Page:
Guidelines for Use of Climate Scenarios Developed from Statistical Downscaling Methods. Wilby, R. L., Charles, S. P., Zorita, E., Timbal, B., Whetton, P., & Mearns, L. O. .
Guidelines for Use of Climate Scenarios Developed from Statistical Downscaling Methods [pdf]Paper  abstract   bibtex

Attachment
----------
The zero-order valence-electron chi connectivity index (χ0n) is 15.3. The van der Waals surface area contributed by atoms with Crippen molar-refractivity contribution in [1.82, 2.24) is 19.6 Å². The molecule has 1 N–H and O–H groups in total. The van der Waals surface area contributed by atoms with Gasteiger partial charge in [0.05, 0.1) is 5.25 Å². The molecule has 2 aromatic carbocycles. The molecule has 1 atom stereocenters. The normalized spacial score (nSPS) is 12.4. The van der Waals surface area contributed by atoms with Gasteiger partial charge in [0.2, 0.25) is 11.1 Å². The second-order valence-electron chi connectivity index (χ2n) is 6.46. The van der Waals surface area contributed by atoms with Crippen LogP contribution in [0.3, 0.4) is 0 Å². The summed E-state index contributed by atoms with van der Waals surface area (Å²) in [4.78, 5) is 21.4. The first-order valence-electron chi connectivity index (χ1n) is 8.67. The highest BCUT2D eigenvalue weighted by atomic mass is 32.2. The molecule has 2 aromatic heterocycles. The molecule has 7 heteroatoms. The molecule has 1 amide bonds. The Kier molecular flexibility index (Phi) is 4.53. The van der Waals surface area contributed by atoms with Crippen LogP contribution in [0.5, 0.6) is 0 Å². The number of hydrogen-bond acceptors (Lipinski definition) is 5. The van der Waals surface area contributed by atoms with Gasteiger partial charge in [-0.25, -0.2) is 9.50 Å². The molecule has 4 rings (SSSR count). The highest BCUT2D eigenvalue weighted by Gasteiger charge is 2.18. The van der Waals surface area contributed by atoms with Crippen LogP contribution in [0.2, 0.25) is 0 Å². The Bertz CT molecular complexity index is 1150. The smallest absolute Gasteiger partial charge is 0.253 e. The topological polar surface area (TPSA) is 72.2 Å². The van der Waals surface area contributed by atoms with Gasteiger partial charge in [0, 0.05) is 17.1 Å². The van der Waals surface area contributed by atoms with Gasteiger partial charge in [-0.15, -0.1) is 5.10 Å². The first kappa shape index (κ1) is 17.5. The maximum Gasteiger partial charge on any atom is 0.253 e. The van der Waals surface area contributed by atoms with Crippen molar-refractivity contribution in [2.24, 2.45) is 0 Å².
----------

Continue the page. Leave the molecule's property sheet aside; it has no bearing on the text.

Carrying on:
[Excerpt: introduction] The climate change information required for many impact studies is of a spatial scale much finer than that provided by global or regional climate models. The ensuing problems for impact assessment have been recognised for a long time (Kim et al., 1984; Gates, 1985; Robinson and Finkelstein, 1989; Lamb, 1987; Smith and Tirpak, 1989; Cohen, 1990). Global climate models (GCMs) have resolutions of hundreds of kilometres whilst regional climate models (RCMs) may be as fine as tens of kilometres. However, many impact applications require the equivalent of point climate observations and are highly sensitive to fine-scale climate variations that are parameterised in coarse-scale models. This is especially true for regions of complex topography, coastal or island locations, and in regions of highly heterogeneous land-cover. [\n] The most straightforward means of obtaining higher spatial resolution scenarios is to apply coarse-scale climate change projections to a high resolution observed climate baseline - the change factor method. This method is often used when RCM output are unavailable, for sensitivity studies, or whenever rapid assessments of multiple climate change scenarios (and/or GCM experiments) are required. Fine resolution climate change information for use in impact studies can also be obtained via more sophisticated statistical downscaling (SD) methods but such studies have, to date, largely restricted themselves to the use of a single driving GCM. The purpose of this report is to provide background information and guidance on the application of SD methods for climate scenario development. Guidance material on the use of regional modelling for climate scenario development is provided in a companion document (Mearns et al., 2003). [\n] Statistical downscaling is based on the view that the regional climate is conditioned by two factors: the large scale climatic state, and regional/local physiographic features (e.g. topography, land-sea distribution and land use; von Storch, 1995, 1999). From this perspective, regional or local climate information is derived by first determining a statistical model which relates large-scale climate variables (or ” predictors”) to regional and local variables (or ” predictands”). Then the large-scale output of a GCM simulation is fed into this statistical model to estimate the corresponding local and regional climate characteristics. One of the primary advantages of these techniques is that they are computationally inexpensive, and thus can be easily applied to output from different GCM experiments. Another advantage is that they can be used to provide site-specific information, which can be critical for many climate change impact studies. The major theoretical weakness of SD methods is that their basic assumption is not verifiable, i.e., that the statistical relationships developed for the present day climate also hold under the different forcing conditions of possible future climates - a limitation that also applies to the physical parameterizations of dynamical models. [\n] To date, most of the SD approaches described in this document are practiced by climatologists rather than by impact analysts undertaking fully fledged, policy orientated impact assessments. This is because the scenarios have largely been regarded as unreliable, too difficult to interpret, or do not embrace the range of uncertainties in GCM projections in the same way that simpler interpolation methods do. This means that downscaled scenarios based on single GCMs or emission scenarios, when translated into an impact study, can give the misleading impression of increased resolution equating to increased confidence in the projections. However, it is increasingly recognized that comprehensive impact studies must be founded on multiple GCM outputs. [\n] Part 2 of this guidance note provides researchers of climate impacts with background material and descriptions of the main SD techniques. We also outline some of the key assumptions and limitations applying to their usage. Part 3 continues by advising researchers to consider some broader questions about downscaling approaches, whether statistical downscaling or regional modelling. For example, is high-resolution information really needed for the application? Is the effort involved in producing high-resolution climate information appropriate in the context of all of the uncertainties associated with the project? Many of these wider issues are addressed by the companion document on regional climate modelling (Mearns et al., 2003). They are not repeated here so we recommend that both guides be read in tandem. Rather, the focus of Part 3 will be on the practical aspects of statistical downscaling implementation, beginning with the study objectives themselves. Finally, a worked case study is provided in Part 4, and a summary of the key recommendations attached to the proper implementation of SD methods is given in Part 5.

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